She worked her for 18 months before learning about the Operation Deep Freeze that was being organized at that time. This involved the detachment of Sea Bees who were to work at the South Pole. This job required a female who would be assigned to the medical unit. To land this duty would be a chance of a lifetime, more than 50 interviews were held but Majkowski received word that she was selected. With the opportunity in her hand to go to the South Pole she now had a chance to get a feather in her hat with this naval career.
New orders for Operation Deep Freeze came and she headed for Christ Church, New Zealand on Air Force 141, which was the hub for naval support base Antarctica. From there she worked between the two bases with the other being an Air Force Base in the South Pole. Here another interview came to see if she would be able to handle the pressure of being placed at the South Pole.
After being assigned to the area, she was attached to NSFA (National Science Foundation America) where she provided medical aid to not only the Navy but also the Army and Air Force personnel. Here medical attention was given to stabilize patients before the patients were flown to Christ Church which was six hours away.
At this base the runways were actually frozen water. If the water was frozen six inches thick, A C-141 could land on it if it got to eight inches thick a C-131 could land safely.
Night was seldom seen. She recalled a 34-day stretch before seeing darkness. Her duties later ended her South Pole assignment. Next, she headed to Christ Church, New Zealand. Being assigned to New Zealand was a dream come true. She took many hiking trips to Mount Cook, along with trips to Athol Springs, sheep farm visits and recalled never seeing the end of the large sheep herds and beautiful country scenery. The country was simply beautiful. The people always made Americans feel welcome.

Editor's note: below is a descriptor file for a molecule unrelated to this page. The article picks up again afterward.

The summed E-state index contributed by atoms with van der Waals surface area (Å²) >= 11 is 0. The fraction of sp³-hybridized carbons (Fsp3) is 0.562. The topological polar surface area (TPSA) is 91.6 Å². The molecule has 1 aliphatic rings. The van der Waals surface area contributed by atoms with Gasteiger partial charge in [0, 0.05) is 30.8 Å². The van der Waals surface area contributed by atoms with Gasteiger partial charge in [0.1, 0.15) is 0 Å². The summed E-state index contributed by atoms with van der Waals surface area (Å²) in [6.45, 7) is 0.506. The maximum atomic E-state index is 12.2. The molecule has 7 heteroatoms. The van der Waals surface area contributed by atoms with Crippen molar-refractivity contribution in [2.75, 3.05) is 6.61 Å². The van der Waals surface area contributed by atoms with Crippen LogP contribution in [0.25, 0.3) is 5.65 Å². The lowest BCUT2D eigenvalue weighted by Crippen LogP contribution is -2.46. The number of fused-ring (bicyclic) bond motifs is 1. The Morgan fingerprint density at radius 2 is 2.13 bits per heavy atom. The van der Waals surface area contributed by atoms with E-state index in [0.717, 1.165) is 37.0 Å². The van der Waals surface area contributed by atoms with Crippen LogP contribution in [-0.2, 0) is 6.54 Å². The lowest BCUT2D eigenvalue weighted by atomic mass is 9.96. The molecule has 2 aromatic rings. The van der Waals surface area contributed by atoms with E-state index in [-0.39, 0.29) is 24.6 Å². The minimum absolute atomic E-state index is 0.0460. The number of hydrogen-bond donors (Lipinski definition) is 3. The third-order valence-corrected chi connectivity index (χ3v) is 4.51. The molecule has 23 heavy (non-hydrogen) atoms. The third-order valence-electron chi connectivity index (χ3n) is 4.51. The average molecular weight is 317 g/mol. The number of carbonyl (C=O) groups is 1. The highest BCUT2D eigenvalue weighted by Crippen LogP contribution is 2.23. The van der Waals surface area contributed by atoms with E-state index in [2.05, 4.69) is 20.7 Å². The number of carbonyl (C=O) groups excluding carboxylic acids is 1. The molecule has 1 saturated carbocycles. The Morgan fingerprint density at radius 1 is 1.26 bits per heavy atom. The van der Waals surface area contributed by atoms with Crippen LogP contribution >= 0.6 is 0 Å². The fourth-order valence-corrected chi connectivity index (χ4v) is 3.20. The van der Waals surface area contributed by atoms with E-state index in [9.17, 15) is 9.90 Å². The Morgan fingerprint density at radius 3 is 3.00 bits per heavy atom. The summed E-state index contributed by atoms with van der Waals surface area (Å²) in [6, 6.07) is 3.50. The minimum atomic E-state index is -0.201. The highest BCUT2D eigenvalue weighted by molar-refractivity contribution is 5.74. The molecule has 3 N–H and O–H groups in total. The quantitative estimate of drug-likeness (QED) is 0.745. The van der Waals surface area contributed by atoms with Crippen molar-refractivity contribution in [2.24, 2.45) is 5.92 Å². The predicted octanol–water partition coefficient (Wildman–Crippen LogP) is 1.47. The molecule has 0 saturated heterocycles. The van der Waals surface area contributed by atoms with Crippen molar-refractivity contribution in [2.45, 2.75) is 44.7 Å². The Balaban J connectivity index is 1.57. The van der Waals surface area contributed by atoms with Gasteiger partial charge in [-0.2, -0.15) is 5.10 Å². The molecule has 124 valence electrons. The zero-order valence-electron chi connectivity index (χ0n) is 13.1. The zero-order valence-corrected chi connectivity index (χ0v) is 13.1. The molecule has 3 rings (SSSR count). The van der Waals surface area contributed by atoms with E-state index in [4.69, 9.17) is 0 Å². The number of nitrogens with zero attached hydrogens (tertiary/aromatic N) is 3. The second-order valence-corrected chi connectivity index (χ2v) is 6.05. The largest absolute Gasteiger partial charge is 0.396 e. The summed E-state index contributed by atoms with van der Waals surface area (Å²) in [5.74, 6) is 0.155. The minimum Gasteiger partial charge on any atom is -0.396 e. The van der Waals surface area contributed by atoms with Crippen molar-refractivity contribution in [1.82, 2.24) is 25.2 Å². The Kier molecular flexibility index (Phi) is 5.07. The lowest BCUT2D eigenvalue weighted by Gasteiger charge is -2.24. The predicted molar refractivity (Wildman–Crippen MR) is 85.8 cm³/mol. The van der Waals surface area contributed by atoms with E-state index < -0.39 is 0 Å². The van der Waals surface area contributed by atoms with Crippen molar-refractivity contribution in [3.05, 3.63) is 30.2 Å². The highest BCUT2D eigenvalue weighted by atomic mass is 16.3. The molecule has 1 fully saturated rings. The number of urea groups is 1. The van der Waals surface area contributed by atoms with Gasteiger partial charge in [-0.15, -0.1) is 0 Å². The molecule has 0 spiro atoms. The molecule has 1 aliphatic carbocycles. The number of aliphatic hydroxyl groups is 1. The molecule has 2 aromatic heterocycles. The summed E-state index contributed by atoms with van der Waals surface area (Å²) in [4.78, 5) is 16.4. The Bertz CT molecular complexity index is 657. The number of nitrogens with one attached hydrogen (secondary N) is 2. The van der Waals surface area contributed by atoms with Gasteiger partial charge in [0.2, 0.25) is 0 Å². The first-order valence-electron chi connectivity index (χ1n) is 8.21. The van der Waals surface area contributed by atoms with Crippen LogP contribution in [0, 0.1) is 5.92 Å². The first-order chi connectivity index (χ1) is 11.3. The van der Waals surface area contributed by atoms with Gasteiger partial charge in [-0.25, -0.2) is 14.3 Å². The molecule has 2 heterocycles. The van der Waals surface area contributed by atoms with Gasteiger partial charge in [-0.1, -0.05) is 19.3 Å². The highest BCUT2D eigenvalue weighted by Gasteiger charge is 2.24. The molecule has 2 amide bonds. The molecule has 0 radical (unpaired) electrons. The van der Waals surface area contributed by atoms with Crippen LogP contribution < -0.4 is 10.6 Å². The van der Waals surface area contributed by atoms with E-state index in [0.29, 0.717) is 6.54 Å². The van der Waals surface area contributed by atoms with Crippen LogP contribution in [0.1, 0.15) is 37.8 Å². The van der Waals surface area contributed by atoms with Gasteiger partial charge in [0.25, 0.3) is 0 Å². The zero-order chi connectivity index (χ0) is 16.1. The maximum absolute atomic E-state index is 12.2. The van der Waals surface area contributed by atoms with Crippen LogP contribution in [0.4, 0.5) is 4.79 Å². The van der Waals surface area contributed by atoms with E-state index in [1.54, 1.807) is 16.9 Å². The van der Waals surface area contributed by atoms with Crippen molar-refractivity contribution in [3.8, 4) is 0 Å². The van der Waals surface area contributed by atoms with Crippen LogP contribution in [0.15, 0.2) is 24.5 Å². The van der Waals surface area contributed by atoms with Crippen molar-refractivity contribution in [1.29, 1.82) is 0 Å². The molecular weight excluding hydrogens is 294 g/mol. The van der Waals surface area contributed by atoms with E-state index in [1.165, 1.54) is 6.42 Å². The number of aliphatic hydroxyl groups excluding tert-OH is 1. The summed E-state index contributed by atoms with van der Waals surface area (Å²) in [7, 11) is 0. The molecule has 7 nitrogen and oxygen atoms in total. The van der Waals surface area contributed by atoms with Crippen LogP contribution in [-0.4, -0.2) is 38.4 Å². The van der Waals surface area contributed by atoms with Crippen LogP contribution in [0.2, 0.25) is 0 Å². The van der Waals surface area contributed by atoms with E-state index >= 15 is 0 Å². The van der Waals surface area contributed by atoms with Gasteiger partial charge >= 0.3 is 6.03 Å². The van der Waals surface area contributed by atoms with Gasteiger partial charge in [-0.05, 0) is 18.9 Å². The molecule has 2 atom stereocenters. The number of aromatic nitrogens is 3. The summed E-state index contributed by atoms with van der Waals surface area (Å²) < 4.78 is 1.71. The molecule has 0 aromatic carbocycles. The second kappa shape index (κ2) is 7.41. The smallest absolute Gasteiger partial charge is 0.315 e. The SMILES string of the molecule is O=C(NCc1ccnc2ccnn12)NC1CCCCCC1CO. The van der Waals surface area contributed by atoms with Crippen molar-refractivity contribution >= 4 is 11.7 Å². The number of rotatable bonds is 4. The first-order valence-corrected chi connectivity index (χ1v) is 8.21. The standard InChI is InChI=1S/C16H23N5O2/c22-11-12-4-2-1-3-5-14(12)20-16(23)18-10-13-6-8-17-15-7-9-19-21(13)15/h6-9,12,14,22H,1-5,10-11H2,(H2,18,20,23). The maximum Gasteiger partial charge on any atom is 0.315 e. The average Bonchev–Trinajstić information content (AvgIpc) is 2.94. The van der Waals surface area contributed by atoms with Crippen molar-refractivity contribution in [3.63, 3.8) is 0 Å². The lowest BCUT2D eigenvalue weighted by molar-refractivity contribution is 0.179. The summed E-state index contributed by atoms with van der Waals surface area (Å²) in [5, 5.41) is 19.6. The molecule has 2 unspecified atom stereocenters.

On Feb. 16, 1982, she met and married James M. T. Riley while stationed at Christ Church. The vows were exchanged in a military wedding that was attended by her entire unit.
After the wedding she was transferred to terminal island, Long Beach, Calif. Her husband had orders for Hueneme Sea Bee Station in California. The two duty stations were only about an hour apart. As time passed the couple received word that a baby was on the way. When their son Nathan J. Riley was born, Geralyn was given a four-week maternity leave and orders to report to Hueneme Sea Bee Station.
She was assigned duty next to her husband and two months later her husband received orders for NMCB-40 in Rota, Spain for a nine-month deployment. In the next four year period, the couple only spend nine months together. Next she headed to Fort Belvoir, Va. The long periods of being separated and shipped apart, didn't make a good base for marriage. Raising a family was hard because it didn't leave a large number of duty stations to choose from the mother's side.